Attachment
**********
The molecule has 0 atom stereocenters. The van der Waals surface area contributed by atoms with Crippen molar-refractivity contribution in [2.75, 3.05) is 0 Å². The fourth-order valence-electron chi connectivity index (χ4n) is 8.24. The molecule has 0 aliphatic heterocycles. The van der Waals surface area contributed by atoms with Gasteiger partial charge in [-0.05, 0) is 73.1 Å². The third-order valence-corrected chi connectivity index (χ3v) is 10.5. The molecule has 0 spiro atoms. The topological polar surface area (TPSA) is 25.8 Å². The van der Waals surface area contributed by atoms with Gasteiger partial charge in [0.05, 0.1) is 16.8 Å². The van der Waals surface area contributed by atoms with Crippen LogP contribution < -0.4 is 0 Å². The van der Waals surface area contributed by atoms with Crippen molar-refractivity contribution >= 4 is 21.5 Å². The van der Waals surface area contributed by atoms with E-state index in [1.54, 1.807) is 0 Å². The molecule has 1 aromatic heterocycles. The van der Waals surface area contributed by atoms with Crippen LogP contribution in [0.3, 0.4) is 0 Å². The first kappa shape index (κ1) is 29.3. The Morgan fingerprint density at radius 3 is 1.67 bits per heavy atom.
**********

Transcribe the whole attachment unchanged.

The molecule has 0 atom stereocenters. The van der Waals surface area contributed by atoms with Crippen molar-refractivity contribution in [2.75, 3.05) is 0 Å². The fourth-order valence-electron chi connectivity index (χ4n) is 8.24. The molecule has 0 aliphatic heterocycles. The van der Waals surface area contributed by atoms with Gasteiger partial charge in [-0.05, 0) is 73.1 Å². The third-order valence-corrected chi connectivity index (χ3v) is 10.5. The molecule has 0 spiro atoms. The topological polar surface area (TPSA) is 25.8 Å². The van der Waals surface area contributed by atoms with Gasteiger partial charge in [0.05, 0.1) is 16.8 Å². The van der Waals surface area contributed by atoms with Crippen LogP contribution < -0.4 is 0 Å². The van der Waals surface area contributed by atoms with Crippen molar-refractivity contribution >= 4 is 21.5 Å². The van der Waals surface area contributed by atoms with E-state index in [1.54, 1.807) is 0 Å². The molecule has 1 aromatic heterocycles. The van der Waals surface area contributed by atoms with Crippen LogP contribution in [0.3, 0.4) is 0 Å². The first kappa shape index (κ1) is 29.3. The Morgan fingerprint density at radius 3 is 1.67 bits per heavy atom.